Updated on 03.16.07

Five Minute Finances #12: Contact Customer Service

Trent Hamm

Five Minute FinancesFive Minute Finances is a series of tips on how you can save significant money or reorganize your financial life in just five minutes. These tips appear Monday, Wednesday, and Friday on The Simple Dollar.

Ever received a product that was severely worse than your expectations? For example, ever bought a bag of chips that was horribly stale, or bought some salsa that tasted bad, or a bottle of laundry detergent that was dried out on the inside? Most companies are quite willing to help you to make things right, simply because it is good public relations.

What’s the benefit? If you get ahold of their customer service department for most smaller consumer goods, you’ll often receive coupons for replacement products – often in multiples. For example, I received a huge pile of coupons for free salsa in the past, and I got about fifteen coupons for $3 off any package of Luvs disposable diapers (since I could get small packages of them for $4.99, each one made for nearly free diapers).

What’s the drawback, then? If you start to call on a regular basis, you will be noted and your rewards will go down rapidly. Most of the major consumer good providers share a database of frequent callers, a “blacklist,” if you will, and thus this technique has serious diminishing returns.

Got it – don’t overdo it. So what do I do? If you buy a consumer good and are unsatisfied with the experience, take a minute to call the customer service number on the package. Simply tell them exactly why you’re dissatisfied, but be open to trying the product again or trying similar products. The usual result from this (almost every time, from my experience) is that they’ll send you a supply of vouchers or very strong coupons that can save you some serious money.

For example, I had an incident with Luvs diapers a while back (about one in every three diapers in the bag had an elastic band that fell apart almost immediately). I called the company, explained the problem in detail, and several days later I received some vouchers for more diapers, plus a nice pile of $3 off coupons for Luvs diapers.

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  1. Tyler says:

    I worked in customer service for a while. Besides the crazies my most memorable calls were when the people offered to help me. One lady offered me a place to stay if I was ever in her town. The other guy told me to look him up if I were ever in Vegas and he’d get me tickets to a show. For this type of customer I would have done anything to help.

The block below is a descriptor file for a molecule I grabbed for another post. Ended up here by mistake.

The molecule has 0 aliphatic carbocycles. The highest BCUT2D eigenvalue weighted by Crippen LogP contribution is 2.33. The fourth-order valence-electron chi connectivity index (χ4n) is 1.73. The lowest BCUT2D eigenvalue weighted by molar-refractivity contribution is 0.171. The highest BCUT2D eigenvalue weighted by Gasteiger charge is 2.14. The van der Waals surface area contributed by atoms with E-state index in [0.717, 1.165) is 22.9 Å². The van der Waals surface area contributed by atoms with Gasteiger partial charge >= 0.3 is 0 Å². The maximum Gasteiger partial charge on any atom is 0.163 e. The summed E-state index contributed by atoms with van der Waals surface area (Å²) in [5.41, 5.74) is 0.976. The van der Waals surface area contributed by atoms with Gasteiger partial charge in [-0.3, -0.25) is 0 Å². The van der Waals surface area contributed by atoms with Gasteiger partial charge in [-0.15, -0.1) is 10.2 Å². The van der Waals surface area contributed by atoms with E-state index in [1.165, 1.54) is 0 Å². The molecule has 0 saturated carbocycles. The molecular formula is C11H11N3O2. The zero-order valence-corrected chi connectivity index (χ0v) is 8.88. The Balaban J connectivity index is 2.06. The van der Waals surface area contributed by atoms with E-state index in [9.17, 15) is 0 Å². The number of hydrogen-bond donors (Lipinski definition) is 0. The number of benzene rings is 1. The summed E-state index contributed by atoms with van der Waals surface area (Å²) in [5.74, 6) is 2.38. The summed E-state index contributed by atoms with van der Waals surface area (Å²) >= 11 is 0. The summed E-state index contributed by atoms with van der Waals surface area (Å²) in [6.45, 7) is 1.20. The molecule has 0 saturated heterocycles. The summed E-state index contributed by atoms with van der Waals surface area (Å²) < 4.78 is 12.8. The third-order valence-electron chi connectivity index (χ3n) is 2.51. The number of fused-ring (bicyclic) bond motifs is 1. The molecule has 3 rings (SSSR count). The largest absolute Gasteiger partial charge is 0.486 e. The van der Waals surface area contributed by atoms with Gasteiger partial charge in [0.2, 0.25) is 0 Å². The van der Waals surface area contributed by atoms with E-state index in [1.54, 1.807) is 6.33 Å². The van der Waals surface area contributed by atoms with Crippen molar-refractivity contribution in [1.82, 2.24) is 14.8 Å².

The other thing that made me want to help the customer was when they used my name at the beginning and end of the call. If you forget the persons name by the end of the call just ask.

  2. Stephen says:

    Something to keep in mind is that often you will get coupons if you really like the product and call to tell them about that, as well. True, they aren’t as worried about keeping a customer from becoming a possible loss, but they are usually happy to help a satisfied customer become more so. Like they say, word-of-mouth *is* a better advertisement than what they can pay for.

  3. Rob says:

    :) – I did some IT work for a customer complaints line for a large shaver company. They tracked every single caller on little bits of paper. We were implementing a basic CRM for them. So I’m not sure that every company puts you on the blacklist.

    Oh – and any complaint – OR COMPLIMENT – usually ended up with free stuff.

  4. Amy says:

    I work the customer service desk and have learned that like 99 percent of all callers are complaints or information/person requests. Does ANYbody compliment others these days?

    If you like how a cashier performed, *please* go through the extra five minutes and compliment him or her – it could make a promotion that was years away become immediately available. Or, it could also affect the person’s pay and/or evaluations.

    I once received a poor evaluation rating simply because I did not earn any customer compliments!

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